Unicode An Alphabet for the Entire World

As I mentioned, all this changed with the introduction of Unicode. The idea behind Unicode (which is what makes it simple) is that every single character has its own unique number (or code point, to use the proper Unicode term). I don't want to delve into the complete theory of Unicode here (if you want to you can refer to the Unicode book with the complete standard 7), but only highlight its key points.

7 More information on "The Unicode Standard" book can be found at: http://www.unicode.org/book/aboutbook.html.

In any case, I'll start by extending the FromAsciiToUnicode program, which has a third button that displays those same 256 characters (256 minus the initial 32 control characters and the space character). This is what you'll get (and this doesn't depend on your locale or Windows page code):

|o 1'

2

3

4

5

6

7

8

9

10

1 1

1:

13

14

15

0

1 6

32

#

I

X

S

(

)

*

+

-

48

[>

1

2

3

4

s

E

7

8

9

;

<

=

>

7

64

@

A

B

C

D

E

F

C

H

1

J

K

L

M

N

O

80

P

Q

R

T

u

V

W

X

V

Z

[

'I

]

A

-

96

-

a

b

c

d

e

f

9

h

i

j

k

1

m

n

1 1 2

P

q

r

s

t

u

V

w

M

V

z

{

1

1

1 28

144

1 60

i

c

£

¥

§

s

■K

-

s

-

1 76

1

+

.

3

'

|J

H

.

1

-

»

K

«

¿

1 92

A

A

A

A

A

A

s

E

E

E

E

1

i

1

1

208

O

N

6

6

O

6

D

0

u

U

U

U

Y

t>

6

224

a

a

a

a

a

a

EE

i

e

e

e

e

i

>

240

&

n

6

0

o

0

0

-

0

u

u

u

ii

V

V

You might expect to see exactly the same sequence of characters, as everyone knows that the initial portion of the Unicode character set maps the ASCII sequence, right? This is, in fact, quite wrong! Only the original ASCII-7 set has a perfect match in Unicode, and most of the other extended characters also match, but not all of them. The portion between 128 and 160, in fact, is different (although to be more precise it is different from Microsoft own interpretation of the Latin 1 code page). If you look at the previous image8, you might notice a collection of seldom used symbols... but there is one that (at least in my area of the world) is quite important, the € currency symbol.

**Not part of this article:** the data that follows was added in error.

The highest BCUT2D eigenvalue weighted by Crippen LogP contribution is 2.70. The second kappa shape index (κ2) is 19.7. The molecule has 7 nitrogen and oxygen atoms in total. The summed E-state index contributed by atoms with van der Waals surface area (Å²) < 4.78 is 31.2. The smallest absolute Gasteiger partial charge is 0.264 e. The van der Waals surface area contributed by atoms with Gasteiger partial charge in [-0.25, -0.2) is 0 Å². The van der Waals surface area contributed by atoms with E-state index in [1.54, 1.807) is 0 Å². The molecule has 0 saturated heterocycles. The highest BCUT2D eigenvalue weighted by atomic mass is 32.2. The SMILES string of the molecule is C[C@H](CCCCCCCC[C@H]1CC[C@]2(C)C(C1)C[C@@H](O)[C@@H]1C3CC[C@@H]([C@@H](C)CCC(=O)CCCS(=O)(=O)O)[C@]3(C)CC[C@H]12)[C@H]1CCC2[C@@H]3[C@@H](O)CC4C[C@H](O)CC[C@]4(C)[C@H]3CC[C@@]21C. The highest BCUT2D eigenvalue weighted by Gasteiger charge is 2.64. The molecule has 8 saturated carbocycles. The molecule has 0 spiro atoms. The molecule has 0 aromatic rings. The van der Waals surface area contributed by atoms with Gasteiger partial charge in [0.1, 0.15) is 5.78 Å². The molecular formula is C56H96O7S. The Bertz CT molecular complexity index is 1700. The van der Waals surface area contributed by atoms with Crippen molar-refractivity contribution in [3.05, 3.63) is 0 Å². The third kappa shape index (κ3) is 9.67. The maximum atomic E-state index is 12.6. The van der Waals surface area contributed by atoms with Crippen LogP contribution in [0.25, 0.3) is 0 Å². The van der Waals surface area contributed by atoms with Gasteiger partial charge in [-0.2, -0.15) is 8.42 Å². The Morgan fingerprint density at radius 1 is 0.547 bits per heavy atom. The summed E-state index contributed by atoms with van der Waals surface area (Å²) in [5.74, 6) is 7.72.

To further test the situation, I've added the following code to the same program, again using the two different characters types, AnsiChar and Char:

8 For a more lively demo based on this example see the YouTube video "Delphi does Unicode", that I made available in August 2008, during the period that Tiburon beta testers were allowed to blog about the new features of the product. Following videos cover other examples in this chapter. The link is: http://www.youtube.com/watch?v=BJMakOY8qbw

procedure TForm30.btnEuroClick(Sender: TObject); var aChar: AnsiChar; uChar: Char; begi n aChar := '€'; uChar := '€';

IntToStr (Ord (aChar))); ShowMessage ( '€ for UnicodeChar is ' + IntToStr (Ord (uChar)));

end;

Keep in mind that the way this code snippet is compiled depends on the --codepage compiler option, which (if not specified) defaults to the operating system code page9. So if you recompile the same code in a different area of the world, without providing an explicit code page, you'll get a different compiled program (not just a different output).

Again, the output you'll get might depend on your settings and look somewhat strange... but we'll have to learn to live with it in the Unicode world. This is what I get:

Fromascntou n ¡code

1 S

€for AnsiChar islZ8

[ 1

Fromasci itou n ¡code

M

€for UnicodeChar is8364

1 OK 1

9 The code page used to compile the program affects only the way it manages the

AnsiChar character, not the Unicode Char. Unicode characters and strings, in fact, ignore the code page altogether (which is a great reason for using them!)

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